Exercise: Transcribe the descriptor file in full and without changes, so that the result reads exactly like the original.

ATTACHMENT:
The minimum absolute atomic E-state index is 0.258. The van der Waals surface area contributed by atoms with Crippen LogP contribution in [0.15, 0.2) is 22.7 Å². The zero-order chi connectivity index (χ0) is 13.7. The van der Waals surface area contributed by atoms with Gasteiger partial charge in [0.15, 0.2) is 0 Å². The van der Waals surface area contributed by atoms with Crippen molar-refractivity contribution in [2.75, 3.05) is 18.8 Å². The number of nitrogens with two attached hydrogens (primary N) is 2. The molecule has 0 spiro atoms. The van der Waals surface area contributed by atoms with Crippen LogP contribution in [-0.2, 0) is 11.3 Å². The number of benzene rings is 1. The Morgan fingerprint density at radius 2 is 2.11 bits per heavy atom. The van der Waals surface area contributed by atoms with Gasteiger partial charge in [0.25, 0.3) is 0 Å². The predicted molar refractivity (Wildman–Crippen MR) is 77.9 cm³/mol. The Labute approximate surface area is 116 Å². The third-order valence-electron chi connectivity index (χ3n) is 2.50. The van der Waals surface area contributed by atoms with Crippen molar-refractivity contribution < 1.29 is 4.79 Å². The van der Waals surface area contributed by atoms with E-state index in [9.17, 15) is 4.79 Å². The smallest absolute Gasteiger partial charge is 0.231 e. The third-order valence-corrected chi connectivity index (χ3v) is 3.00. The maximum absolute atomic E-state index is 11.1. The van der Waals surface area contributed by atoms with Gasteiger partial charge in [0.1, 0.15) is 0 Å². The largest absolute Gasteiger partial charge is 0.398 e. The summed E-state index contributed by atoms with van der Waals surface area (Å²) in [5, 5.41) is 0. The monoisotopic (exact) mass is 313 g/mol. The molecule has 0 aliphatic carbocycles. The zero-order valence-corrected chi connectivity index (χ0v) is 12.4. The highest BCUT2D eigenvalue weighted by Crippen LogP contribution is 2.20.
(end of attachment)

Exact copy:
The minimum absolute atomic E-state index is 0.258. The van der Waals surface area contributed by atoms with Crippen LogP contribution in [0.15, 0.2) is 22.7 Å². The zero-order chi connectivity index (χ0) is 13.7. The van der Waals surface area contributed by atoms with Gasteiger partial charge in [0.15, 0.2) is 0 Å². The van der Waals surface area contributed by atoms with Crippen molar-refractivity contribution in [2.75, 3.05) is 18.8 Å². The number of nitrogens with two attached hydrogens (primary N) is 2. The molecule has 0 spiro atoms. The van der Waals surface area contributed by atoms with Crippen LogP contribution in [-0.2, 0) is 11.3 Å². The number of benzene rings is 1. The Morgan fingerprint density at radius 2 is 2.11 bits per heavy atom. The van der Waals surface area contributed by atoms with Gasteiger partial charge in [0.25, 0.3) is 0 Å². The predicted molar refractivity (Wildman–Crippen MR) is 77.9 cm³/mol. The Labute approximate surface area is 116 Å². The third-order valence-electron chi connectivity index (χ3n) is 2.50. The van der Waals surface area contributed by atoms with Crippen molar-refractivity contribution < 1.29 is 4.79 Å². The van der Waals surface area contributed by atoms with E-state index in [9.17, 15) is 4.79 Å². The smallest absolute Gasteiger partial charge is 0.231 e. The third-order valence-corrected chi connectivity index (χ3v) is 3.00. The maximum absolute atomic E-state index is 11.1. The van der Waals surface area contributed by atoms with Gasteiger partial charge in [0.1, 0.15) is 0 Å². The largest absolute Gasteiger partial charge is 0.398 e. The summed E-state index contributed by atoms with van der Waals surface area (Å²) in [5, 5.41) is 0. The monoisotopic (exact) mass is 313 g/mol. The molecule has 0 aliphatic carbocycles. The zero-order valence-corrected chi connectivity index (χ0v) is 12.4. The highest BCUT2D eigenvalue weighted by Crippen LogP contribution is 2.20.